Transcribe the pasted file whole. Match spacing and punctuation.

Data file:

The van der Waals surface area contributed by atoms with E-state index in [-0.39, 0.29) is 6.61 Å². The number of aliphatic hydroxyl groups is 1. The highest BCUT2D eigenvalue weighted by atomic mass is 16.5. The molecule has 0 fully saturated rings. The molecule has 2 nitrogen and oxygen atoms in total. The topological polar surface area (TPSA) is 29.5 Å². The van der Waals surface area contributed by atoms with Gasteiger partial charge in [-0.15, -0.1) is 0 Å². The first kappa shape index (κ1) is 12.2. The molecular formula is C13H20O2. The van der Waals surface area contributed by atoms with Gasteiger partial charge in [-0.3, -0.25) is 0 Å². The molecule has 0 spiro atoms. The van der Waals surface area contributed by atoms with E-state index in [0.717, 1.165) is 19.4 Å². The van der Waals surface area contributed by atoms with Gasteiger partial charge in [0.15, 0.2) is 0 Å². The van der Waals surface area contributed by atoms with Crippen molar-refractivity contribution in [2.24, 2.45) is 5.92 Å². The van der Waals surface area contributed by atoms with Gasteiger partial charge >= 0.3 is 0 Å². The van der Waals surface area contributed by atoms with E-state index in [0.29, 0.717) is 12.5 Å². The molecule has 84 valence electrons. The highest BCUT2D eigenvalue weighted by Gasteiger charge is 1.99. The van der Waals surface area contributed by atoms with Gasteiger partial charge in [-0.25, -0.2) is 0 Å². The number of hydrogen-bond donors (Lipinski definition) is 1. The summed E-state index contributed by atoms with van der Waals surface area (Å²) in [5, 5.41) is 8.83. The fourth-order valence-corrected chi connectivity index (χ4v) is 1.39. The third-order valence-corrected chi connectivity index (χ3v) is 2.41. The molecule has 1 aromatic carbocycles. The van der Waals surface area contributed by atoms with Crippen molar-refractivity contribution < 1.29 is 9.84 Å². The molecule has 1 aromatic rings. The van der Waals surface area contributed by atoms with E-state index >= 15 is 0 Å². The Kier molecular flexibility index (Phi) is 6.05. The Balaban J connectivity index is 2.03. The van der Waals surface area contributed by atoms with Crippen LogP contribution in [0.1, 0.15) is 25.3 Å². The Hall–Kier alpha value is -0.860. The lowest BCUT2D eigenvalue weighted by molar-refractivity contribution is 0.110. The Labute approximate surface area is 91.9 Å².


The van der Waals surface area contributed by atoms with E-state index in [-0.39, 0.29) is 6.61 Å². The number of aliphatic hydroxyl groups is 1. The highest BCUT2D eigenvalue weighted by atomic mass is 16.5. The molecule has 0 fully saturated rings. The molecule has 2 nitrogen and oxygen atoms in total. The topological polar surface area (TPSA) is 29.5 Å². The van der Waals surface area contributed by atoms with Gasteiger partial charge in [-0.15, -0.1) is 0 Å². The first kappa shape index (κ1) is 12.2. The molecular formula is C13H20O2. The van der Waals surface area contributed by atoms with Gasteiger partial charge in [-0.3, -0.25) is 0 Å². The molecule has 0 spiro atoms. The van der Waals surface area contributed by atoms with E-state index in [0.717, 1.165) is 19.4 Å². The van der Waals surface area contributed by atoms with Gasteiger partial charge in [0.15, 0.2) is 0 Å². The van der Waals surface area contributed by atoms with Crippen molar-refractivity contribution in [2.24, 2.45) is 5.92 Å². The van der Waals surface area contributed by atoms with Gasteiger partial charge >= 0.3 is 0 Å². The van der Waals surface area contributed by atoms with E-state index in [0.29, 0.717) is 12.5 Å². The molecule has 84 valence electrons. The highest BCUT2D eigenvalue weighted by Gasteiger charge is 1.99. The van der Waals surface area contributed by atoms with Gasteiger partial charge in [-0.25, -0.2) is 0 Å². The number of hydrogen-bond donors (Lipinski definition) is 1. The summed E-state index contributed by atoms with van der Waals surface area (Å²) in [5, 5.41) is 8.83. The fourth-order valence-corrected chi connectivity index (χ4v) is 1.39. The third-order valence-corrected chi connectivity index (χ3v) is 2.41. The molecule has 1 aromatic carbocycles. The van der Waals surface area contributed by atoms with Crippen molar-refractivity contribution < 1.29 is 9.84 Å². The molecule has 1 aromatic rings. The van der Waals surface area contributed by atoms with E-state index >= 15 is 0 Å². The Kier molecular flexibility index (Phi) is 6.05. The Balaban J connectivity index is 2.03. The van der Waals surface area contributed by atoms with Crippen LogP contribution in [0.1, 0.15) is 25.3 Å². The Hall–Kier alpha value is -0.860. The lowest BCUT2D eigenvalue weighted by molar-refractivity contribution is 0.110. The Labute approximate surface area is 91.9 Å².